So, it is essential to remember that when you’re conducting training, you’re persuading others to adopt your, or the company’s, point of view. When framed from this perspective, what you need to do to convince your participants can become much clearer. For example, if you suspect the employees will object to a new process because it is more complicated than the previous iteration, you can focus on the benefits of the new process for the business and employees. In general, if you can incorporate the answers to the questions we discussed earlier at the beginning of your lesson, either through a “What’s In It For Me” section or a discussion of the problems with current system, you’ll have gone a long way to breaking down a trainee’s automatic barriers. By automatic barriers, I mean those gut-reactions people often have to new and different things. A good example of this is the person who immediately says, “I’ve done it this way for ten years, and I’m not changing now,” without ever even considering the benefits of a new way of doing things.
These types of objections can be the most difficult to overcome. It may not always be obvious, but if you can relate the change to a positive for the employee, then you’re more likely to gain and keep their attention. This was the case when we created statewide training for moving practitioners from a paper-based to electronic filing process. The challenge wasn’t only one of skills training; it was in motivating the physicians to use the software.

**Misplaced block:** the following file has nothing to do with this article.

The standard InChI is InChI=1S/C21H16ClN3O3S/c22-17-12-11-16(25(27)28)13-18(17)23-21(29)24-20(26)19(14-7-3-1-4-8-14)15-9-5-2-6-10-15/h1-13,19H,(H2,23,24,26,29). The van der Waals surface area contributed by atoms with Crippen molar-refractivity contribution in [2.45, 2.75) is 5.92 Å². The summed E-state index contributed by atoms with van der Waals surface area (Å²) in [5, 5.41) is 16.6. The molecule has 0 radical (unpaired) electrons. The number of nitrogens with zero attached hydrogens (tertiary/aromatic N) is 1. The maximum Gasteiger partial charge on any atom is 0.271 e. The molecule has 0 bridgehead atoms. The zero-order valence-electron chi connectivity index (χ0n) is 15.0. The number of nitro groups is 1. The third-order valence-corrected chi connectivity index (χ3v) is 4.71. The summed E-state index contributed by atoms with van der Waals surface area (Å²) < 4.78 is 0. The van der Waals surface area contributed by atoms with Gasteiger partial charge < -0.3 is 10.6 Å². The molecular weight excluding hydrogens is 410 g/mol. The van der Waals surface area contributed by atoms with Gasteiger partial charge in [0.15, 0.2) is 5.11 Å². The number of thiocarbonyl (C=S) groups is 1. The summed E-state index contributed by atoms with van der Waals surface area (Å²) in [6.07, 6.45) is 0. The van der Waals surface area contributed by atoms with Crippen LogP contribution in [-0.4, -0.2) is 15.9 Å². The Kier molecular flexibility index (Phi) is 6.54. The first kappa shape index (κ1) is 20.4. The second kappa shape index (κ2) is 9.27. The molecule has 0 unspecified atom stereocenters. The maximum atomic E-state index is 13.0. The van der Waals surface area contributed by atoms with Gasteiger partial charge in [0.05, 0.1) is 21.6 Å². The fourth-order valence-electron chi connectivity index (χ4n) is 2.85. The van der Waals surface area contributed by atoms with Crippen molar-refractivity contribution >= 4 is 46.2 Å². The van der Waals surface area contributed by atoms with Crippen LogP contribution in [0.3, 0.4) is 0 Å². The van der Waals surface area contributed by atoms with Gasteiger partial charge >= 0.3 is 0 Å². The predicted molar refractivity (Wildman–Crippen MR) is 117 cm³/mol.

In my contact center example mentioned earlier, when I re-trained the agents (the second time around), I made sure to explain to them that the new, better call tracking system would allow our business teams to make more informed decisions about what problems to work on for our customers—and once those problems were solved, customers wouldn’t call and complain about them. Once agents understood that to the new system would not only help our customers, but would also reduce the number of complaint calls the agents received, they were more open to the idea of changing the way they logged the calls.
Disrupt the powerful grip of habits and cues